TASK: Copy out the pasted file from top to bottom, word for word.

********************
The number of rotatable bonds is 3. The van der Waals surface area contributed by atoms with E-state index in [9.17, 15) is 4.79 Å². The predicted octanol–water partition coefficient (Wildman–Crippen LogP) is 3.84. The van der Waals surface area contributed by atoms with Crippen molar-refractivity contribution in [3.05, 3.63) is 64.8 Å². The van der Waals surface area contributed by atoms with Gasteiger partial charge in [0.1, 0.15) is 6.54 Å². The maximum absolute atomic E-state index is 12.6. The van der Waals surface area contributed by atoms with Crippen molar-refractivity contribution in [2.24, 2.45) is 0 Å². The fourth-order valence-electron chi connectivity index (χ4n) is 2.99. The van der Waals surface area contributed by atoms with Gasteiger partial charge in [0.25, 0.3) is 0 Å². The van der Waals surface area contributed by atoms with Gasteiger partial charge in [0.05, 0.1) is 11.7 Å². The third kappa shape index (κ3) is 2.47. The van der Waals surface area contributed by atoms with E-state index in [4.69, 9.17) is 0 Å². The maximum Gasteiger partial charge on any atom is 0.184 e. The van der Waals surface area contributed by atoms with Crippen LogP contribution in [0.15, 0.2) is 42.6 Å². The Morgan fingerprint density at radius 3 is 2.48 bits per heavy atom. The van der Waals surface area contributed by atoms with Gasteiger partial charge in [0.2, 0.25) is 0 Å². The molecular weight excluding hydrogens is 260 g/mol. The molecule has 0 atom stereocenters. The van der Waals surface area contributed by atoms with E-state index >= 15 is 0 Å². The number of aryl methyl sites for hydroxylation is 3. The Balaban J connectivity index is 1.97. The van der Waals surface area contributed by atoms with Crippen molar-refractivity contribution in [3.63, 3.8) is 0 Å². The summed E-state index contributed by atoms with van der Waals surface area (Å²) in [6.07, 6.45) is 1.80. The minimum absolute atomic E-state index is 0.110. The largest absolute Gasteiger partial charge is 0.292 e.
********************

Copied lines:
The number of rotatable bonds is 3. The van der Waals surface area contributed by atoms with E-state index in [9.17, 15) is 4.79 Å². The predicted octanol–water partition coefficient (Wildman–Crippen LogP) is 3.84. The van der Waals surface area contributed by atoms with Crippen molar-refractivity contribution in [3.05, 3.63) is 64.8 Å². The van der Waals surface area contributed by atoms with Gasteiger partial charge in [0.1, 0.15) is 6.54 Å². The maximum absolute atomic E-state index is 12.6. The van der Waals surface area contributed by atoms with Crippen molar-refractivity contribution in [2.24, 2.45) is 0 Å². The fourth-order valence-electron chi connectivity index (χ4n) is 2.99. The van der Waals surface area contributed by atoms with Gasteiger partial charge in [0.25, 0.3) is 0 Å². The van der Waals surface area contributed by atoms with Gasteiger partial charge in [0.05, 0.1) is 11.7 Å². The third kappa shape index (κ3) is 2.47. The van der Waals surface area contributed by atoms with E-state index in [4.69, 9.17) is 0 Å². The maximum Gasteiger partial charge on any atom is 0.184 e. The van der Waals surface area contributed by atoms with Crippen LogP contribution in [0.15, 0.2) is 42.6 Å². The Morgan fingerprint density at radius 3 is 2.48 bits per heavy atom. The van der Waals surface area contributed by atoms with Gasteiger partial charge in [0.2, 0.25) is 0 Å². The molecular weight excluding hydrogens is 260 g/mol. The molecule has 0 atom stereocenters. The van der Waals surface area contributed by atoms with E-state index >= 15 is 0 Å². The number of aryl methyl sites for hydroxylation is 3. The Balaban J connectivity index is 1.97. The van der Waals surface area contributed by atoms with Crippen molar-refractivity contribution in [3.63, 3.8) is 0 Å². The summed E-state index contributed by atoms with van der Waals surface area (Å²) in [6.07, 6.45) is 1.80. The minimum absolute atomic E-state index is 0.110. The largest absolute Gasteiger partial charge is 0.292 e.